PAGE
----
Mr. Buffett said our global competitiveness had fallen largely because our businesses were paying far more for health care — a tax by another name — than those in other countries.

    • Buffett is spot on. I have a healthcare rant coming later in this blog post.
  • Speaking of interesting facts, every US citizen should be informed of the following:
    • Sources of U.S. revenue and how it is spent: We are basically a welfare state.
      • The vast majority of our expenditures being spent on Social Security (24%), Medicare (15%), Medicaid (10%), Unemployment + Food Stamps + Federal Retirement + ETIC (16%), etc. 15% of budget goes to military (does not include VA benefits), 6% to interest. 16% goes to a bunch of other welfare programs including housing assistance.
      • Income primarily comes from payroll taxes (34%) and individual income taxes (47%). The ladder is extremely progressive, with the lion’s share of the tax revenue coming from the very top of the income distribution. The former is much less progressive, as payroll taxation is largely a flat tax (with the exception of social security being phased out above $120k in income). Only 9% of federal revenue comes from corporate income tax. The remaining 10% comes from estate and gift taxes, etc.
    • Largest tax breaks for individuals and corporations:
      •  The largest break by a mile is the subsidy for employer sponsored health care plans. This should be removed, as discussed later.
      • Mortgage interest is only #3 on the list because not everyone who has a mortgage benefits from the deductibility of the interest (mort int + state  income tax + property tax < $12,600 if MFJ).
    • It boggles my mind that we can’t balance our budget at the federal level. It’s not rocket science. It’s ensuring that expenditures are below income receipts (or alternatively said that our income exceeds our expenditures). Almost all budgetary problems are spending problems, not income problems. Our debt burden has been relatively painless thanks to historically low interest rates, but interest rates will rise and we’ll soon feel the hurt. The great folly of government is that it’s too easy to spend other people’s money. And it’s too easy to over-promise on spending when the burden of paying for it falls to future generations.


How to Fix Healthcare Rant (feel free to skip, of course)

  • Remove the healthcare premium tax subsidy. It is the largest tax break that the US offers. It is utter nonsense that we have this. It creates a huge incentive for companies to offer bloated, Cadillac policies and it’s very regressive….it disproportionately helps those who are well off and have juicy employer-provided plans.
  • Make consumers price-conscious through exclusive use of high deductible plans. High deductible plans will produce many benefits.
    • Create incentives for price-conscious consumers.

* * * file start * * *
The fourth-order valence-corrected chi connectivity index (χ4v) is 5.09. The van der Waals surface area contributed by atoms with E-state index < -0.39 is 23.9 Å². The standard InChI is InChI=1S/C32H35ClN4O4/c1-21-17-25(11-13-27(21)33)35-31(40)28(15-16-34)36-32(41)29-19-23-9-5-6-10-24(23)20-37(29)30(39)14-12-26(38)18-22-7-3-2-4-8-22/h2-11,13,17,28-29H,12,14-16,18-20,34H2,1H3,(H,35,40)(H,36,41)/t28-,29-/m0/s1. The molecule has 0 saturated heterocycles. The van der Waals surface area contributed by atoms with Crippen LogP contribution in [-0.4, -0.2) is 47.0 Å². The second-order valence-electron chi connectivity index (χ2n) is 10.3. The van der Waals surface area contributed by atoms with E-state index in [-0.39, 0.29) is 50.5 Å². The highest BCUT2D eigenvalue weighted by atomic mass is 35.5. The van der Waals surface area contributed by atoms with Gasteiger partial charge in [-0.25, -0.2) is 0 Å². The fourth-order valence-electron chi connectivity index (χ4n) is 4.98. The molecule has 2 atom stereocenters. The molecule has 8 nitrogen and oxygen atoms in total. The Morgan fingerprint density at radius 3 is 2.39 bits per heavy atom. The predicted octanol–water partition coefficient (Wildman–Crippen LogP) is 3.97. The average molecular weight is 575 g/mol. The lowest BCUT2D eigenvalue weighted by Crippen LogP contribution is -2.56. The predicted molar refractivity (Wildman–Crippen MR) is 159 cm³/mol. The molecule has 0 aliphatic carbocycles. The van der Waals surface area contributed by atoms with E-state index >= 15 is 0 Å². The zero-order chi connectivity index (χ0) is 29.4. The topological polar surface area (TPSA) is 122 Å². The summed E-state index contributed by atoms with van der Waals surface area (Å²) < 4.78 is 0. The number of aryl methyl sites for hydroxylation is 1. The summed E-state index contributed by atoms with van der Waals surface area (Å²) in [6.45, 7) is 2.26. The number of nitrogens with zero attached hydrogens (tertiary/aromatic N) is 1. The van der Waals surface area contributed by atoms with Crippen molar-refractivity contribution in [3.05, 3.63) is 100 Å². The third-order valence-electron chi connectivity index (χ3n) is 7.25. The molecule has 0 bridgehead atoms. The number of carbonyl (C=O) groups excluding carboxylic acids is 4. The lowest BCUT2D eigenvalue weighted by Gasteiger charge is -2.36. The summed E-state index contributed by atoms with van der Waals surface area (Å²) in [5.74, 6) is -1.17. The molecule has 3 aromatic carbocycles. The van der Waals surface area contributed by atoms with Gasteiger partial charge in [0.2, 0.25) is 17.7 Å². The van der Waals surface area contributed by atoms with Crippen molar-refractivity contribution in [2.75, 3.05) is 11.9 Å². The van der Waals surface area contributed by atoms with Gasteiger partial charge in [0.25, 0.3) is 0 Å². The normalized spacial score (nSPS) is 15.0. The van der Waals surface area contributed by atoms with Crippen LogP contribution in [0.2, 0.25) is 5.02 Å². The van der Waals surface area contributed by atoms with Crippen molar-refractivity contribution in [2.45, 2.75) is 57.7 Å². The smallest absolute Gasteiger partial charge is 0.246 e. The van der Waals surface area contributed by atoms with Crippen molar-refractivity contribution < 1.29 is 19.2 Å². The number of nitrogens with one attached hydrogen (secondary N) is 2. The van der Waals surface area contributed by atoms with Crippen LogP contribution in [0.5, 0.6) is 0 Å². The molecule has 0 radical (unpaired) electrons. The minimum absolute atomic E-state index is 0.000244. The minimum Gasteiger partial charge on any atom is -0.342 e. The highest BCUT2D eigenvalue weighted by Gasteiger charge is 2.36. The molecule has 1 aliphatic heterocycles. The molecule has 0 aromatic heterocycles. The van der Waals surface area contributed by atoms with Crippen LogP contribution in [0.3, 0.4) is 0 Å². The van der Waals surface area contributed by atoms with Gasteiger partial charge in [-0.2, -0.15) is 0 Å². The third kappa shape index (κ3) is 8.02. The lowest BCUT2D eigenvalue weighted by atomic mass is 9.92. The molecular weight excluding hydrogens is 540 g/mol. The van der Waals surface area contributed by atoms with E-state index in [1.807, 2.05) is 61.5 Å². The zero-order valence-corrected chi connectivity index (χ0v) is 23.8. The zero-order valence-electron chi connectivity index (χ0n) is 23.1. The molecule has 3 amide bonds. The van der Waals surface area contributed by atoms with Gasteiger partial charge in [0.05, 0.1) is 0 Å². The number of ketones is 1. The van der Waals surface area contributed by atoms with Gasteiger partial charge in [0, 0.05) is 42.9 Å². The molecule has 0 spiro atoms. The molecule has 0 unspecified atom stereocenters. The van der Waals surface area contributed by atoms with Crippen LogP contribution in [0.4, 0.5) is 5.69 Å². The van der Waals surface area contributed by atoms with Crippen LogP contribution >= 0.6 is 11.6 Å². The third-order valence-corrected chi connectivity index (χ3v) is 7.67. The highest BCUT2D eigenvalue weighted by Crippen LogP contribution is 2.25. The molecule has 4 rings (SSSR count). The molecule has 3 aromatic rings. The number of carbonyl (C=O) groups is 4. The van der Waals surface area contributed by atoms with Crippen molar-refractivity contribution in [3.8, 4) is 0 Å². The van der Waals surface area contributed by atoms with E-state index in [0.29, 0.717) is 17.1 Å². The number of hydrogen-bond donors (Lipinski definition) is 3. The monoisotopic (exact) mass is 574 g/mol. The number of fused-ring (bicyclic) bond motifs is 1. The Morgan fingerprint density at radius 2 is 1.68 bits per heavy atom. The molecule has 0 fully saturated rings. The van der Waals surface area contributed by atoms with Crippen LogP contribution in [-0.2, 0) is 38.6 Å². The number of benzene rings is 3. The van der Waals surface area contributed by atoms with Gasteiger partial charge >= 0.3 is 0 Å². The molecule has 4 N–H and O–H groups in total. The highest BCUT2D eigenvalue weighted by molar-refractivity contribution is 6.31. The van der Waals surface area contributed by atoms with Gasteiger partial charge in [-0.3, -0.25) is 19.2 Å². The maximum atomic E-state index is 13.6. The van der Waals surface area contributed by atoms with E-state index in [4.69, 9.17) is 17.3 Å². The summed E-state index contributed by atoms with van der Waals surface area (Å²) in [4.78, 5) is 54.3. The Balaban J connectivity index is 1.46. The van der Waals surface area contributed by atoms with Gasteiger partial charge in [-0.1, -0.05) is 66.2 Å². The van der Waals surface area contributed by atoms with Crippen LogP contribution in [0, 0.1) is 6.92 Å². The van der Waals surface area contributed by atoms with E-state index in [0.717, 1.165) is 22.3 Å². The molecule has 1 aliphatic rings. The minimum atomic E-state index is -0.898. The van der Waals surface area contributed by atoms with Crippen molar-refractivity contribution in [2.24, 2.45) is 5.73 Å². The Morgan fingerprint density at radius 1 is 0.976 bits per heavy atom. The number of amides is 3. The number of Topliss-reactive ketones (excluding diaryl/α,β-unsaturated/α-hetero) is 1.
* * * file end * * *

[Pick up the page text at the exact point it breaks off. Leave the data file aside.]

• Reduce overhead from running insurance companies.
    • Given that we have a high deductible plan, I feel 100% of the hurt every time we go to the doctor, up to the deductible which I hope we never hit. As a result, we’ve innovated and come up with less costly options such as telemedicine and minute clinics, which are anywhere from 40% to 95% less costly than going to our primary care physician. Do you think we would have invested the time to figure out lower cost options if we didn’t have the financial incentive? Not a chance in hell. Five months into 2017, we’ve only reached $375 of our deductible, thanks in part to our innovativeness (not to mention good luck avoiding accidents thus far).
  • Divorce employers from health insurance. Remove that nonsensical distortion – an unintended consequence of wage caps during WWII. A competitive market for health insurance will arise (like in all other aspects of insurance (life, car, home, etc))
    • During World War II, the number of persons with employment-based health insurance coverage started to increase for several reasons. When wages were frozen by the National War Labor Board and a shortage of workers occurred, employers sought ways to get around the wage controls in order to attract scarce workers, and offering health insurance was one option.
  • Further incentivize good health by allowing for price discrimination in health insurance markets (just like how life insurance charges more for smokers with high cholesterol).
    • How is it that I’m penalized for being obese or a smoker for life insurance, but it’s not Kosher to do this in healthcare?
    • How is it that I pay the same amount for health insurance as my colleagues? I have 5 kids and some of my colleagues have none. They are subsidizing me, and it’s not necessary. I should bear this cost of having more kids, but I’m rewarded with a subsidy from my colleagues.
  • Require that doctors post prices for all procedures. One article I just read suggested that our healthcare woes will go away once consumers start asking “how much does this test cost?” and “is this test really necessary?”
    • With a more streamlined health insurance industry, there is no need for the nonsense battle between what doctors charge and what insurance companies reimburse. Again, this further drives down the overhead costs of insurance companies.